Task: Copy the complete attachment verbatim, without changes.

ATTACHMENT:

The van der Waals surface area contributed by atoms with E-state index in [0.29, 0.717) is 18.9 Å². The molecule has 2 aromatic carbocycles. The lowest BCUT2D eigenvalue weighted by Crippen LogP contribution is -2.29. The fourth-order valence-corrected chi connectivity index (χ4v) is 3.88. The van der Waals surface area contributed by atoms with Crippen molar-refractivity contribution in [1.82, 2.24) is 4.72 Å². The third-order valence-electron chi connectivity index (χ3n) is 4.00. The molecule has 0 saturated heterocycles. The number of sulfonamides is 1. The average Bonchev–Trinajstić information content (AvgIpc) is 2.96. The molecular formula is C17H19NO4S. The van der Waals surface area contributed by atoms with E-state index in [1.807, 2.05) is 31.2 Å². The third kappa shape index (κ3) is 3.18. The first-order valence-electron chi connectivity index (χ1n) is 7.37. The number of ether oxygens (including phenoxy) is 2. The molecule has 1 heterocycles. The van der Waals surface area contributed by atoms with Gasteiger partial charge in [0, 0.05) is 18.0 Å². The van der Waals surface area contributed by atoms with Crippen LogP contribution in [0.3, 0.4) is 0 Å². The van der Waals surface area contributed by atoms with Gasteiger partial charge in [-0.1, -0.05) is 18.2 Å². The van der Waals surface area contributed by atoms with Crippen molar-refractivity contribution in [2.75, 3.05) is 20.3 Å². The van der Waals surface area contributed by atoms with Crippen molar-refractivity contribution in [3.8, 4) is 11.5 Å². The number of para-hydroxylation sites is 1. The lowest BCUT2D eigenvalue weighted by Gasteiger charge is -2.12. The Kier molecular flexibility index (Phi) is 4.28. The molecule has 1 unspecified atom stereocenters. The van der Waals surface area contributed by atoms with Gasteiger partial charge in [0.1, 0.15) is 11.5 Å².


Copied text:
The van der Waals surface area contributed by atoms with E-state index in [0.29, 0.717) is 18.9 Å². The molecule has 2 aromatic carbocycles. The lowest BCUT2D eigenvalue weighted by Crippen LogP contribution is -2.29. The fourth-order valence-corrected chi connectivity index (χ4v) is 3.88. The van der Waals surface area contributed by atoms with Crippen molar-refractivity contribution in [1.82, 2.24) is 4.72 Å². The third-order valence-electron chi connectivity index (χ3n) is 4.00. The molecule has 0 saturated heterocycles. The number of sulfonamides is 1. The average Bonchev–Trinajstić information content (AvgIpc) is 2.96. The molecular formula is C17H19NO4S. The van der Waals surface area contributed by atoms with E-state index in [1.807, 2.05) is 31.2 Å². The third kappa shape index (κ3) is 3.18. The first-order valence-electron chi connectivity index (χ1n) is 7.37. The number of ether oxygens (including phenoxy) is 2. The molecule has 1 heterocycles. The van der Waals surface area contributed by atoms with Gasteiger partial charge in [0, 0.05) is 18.0 Å². The van der Waals surface area contributed by atoms with Crippen LogP contribution in [0.3, 0.4) is 0 Å². The van der Waals surface area contributed by atoms with Gasteiger partial charge in [-0.1, -0.05) is 18.2 Å². The van der Waals surface area contributed by atoms with Crippen molar-refractivity contribution in [2.75, 3.05) is 20.3 Å². The van der Waals surface area contributed by atoms with Crippen molar-refractivity contribution in [3.8, 4) is 11.5 Å². The number of para-hydroxylation sites is 1. The lowest BCUT2D eigenvalue weighted by Gasteiger charge is -2.12. The Kier molecular flexibility index (Phi) is 4.28. The molecule has 1 unspecified atom stereocenters. The van der Waals surface area contributed by atoms with Gasteiger partial charge in [0.1, 0.15) is 11.5 Å².